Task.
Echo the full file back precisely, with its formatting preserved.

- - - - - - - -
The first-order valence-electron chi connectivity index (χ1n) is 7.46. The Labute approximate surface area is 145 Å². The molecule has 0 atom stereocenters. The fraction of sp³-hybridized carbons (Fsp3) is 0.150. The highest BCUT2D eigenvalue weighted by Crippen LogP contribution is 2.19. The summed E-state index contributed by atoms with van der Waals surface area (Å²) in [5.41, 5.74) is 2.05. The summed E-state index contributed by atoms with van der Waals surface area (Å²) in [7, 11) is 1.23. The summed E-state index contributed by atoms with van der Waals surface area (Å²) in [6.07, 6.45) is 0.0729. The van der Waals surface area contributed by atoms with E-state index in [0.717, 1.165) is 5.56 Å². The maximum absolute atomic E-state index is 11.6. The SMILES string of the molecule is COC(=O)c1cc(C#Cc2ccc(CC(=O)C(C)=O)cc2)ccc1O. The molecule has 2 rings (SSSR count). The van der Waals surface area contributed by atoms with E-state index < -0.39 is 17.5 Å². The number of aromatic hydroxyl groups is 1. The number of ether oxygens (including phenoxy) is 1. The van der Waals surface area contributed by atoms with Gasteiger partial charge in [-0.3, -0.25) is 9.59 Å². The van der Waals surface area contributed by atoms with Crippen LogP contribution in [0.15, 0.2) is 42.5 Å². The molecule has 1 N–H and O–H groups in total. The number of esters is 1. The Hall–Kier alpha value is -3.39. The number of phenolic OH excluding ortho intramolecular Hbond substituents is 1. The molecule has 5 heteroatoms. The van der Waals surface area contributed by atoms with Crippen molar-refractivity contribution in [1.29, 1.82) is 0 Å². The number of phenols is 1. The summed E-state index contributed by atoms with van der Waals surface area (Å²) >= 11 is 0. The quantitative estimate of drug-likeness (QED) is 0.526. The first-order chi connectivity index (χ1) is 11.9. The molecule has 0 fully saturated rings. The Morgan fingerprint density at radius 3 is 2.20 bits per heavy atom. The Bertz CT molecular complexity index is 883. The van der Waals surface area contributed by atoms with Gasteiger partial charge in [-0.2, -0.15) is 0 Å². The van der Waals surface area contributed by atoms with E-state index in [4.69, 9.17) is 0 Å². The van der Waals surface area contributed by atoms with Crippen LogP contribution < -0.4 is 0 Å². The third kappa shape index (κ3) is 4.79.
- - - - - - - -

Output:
The first-order valence-electron chi connectivity index (χ1n) is 7.46. The Labute approximate surface area is 145 Å². The molecule has 0 atom stereocenters. The fraction of sp³-hybridized carbons (Fsp3) is 0.150. The highest BCUT2D eigenvalue weighted by Crippen LogP contribution is 2.19. The summed E-state index contributed by atoms with van der Waals surface area (Å²) in [5.41, 5.74) is 2.05. The summed E-state index contributed by atoms with van der Waals surface area (Å²) in [7, 11) is 1.23. The summed E-state index contributed by atoms with van der Waals surface area (Å²) in [6.07, 6.45) is 0.0729. The van der Waals surface area contributed by atoms with E-state index in [0.717, 1.165) is 5.56 Å². The maximum absolute atomic E-state index is 11.6. The SMILES string of the molecule is COC(=O)c1cc(C#Cc2ccc(CC(=O)C(C)=O)cc2)ccc1O. The molecule has 2 rings (SSSR count). The van der Waals surface area contributed by atoms with E-state index < -0.39 is 17.5 Å². The number of aromatic hydroxyl groups is 1. The number of ether oxygens (including phenoxy) is 1. The van der Waals surface area contributed by atoms with Gasteiger partial charge in [-0.3, -0.25) is 9.59 Å². The van der Waals surface area contributed by atoms with Crippen LogP contribution in [0.15, 0.2) is 42.5 Å². The molecule has 1 N–H and O–H groups in total. The number of esters is 1. The Hall–Kier alpha value is -3.39. The number of phenolic OH excluding ortho intramolecular Hbond substituents is 1. The molecule has 5 heteroatoms. The van der Waals surface area contributed by atoms with Crippen molar-refractivity contribution in [1.29, 1.82) is 0 Å². The number of phenols is 1. The summed E-state index contributed by atoms with van der Waals surface area (Å²) >= 11 is 0. The quantitative estimate of drug-likeness (QED) is 0.526. The first-order chi connectivity index (χ1) is 11.9. The molecule has 0 fully saturated rings. The Morgan fingerprint density at radius 3 is 2.20 bits per heavy atom. The Bertz CT molecular complexity index is 883. The van der Waals surface area contributed by atoms with Gasteiger partial charge in [-0.2, -0.15) is 0 Å². The van der Waals surface area contributed by atoms with E-state index in [4.69, 9.17) is 0 Å². The van der Waals surface area contributed by atoms with Crippen LogP contribution < -0.4 is 0 Å². The third kappa shape index (κ3) is 4.79.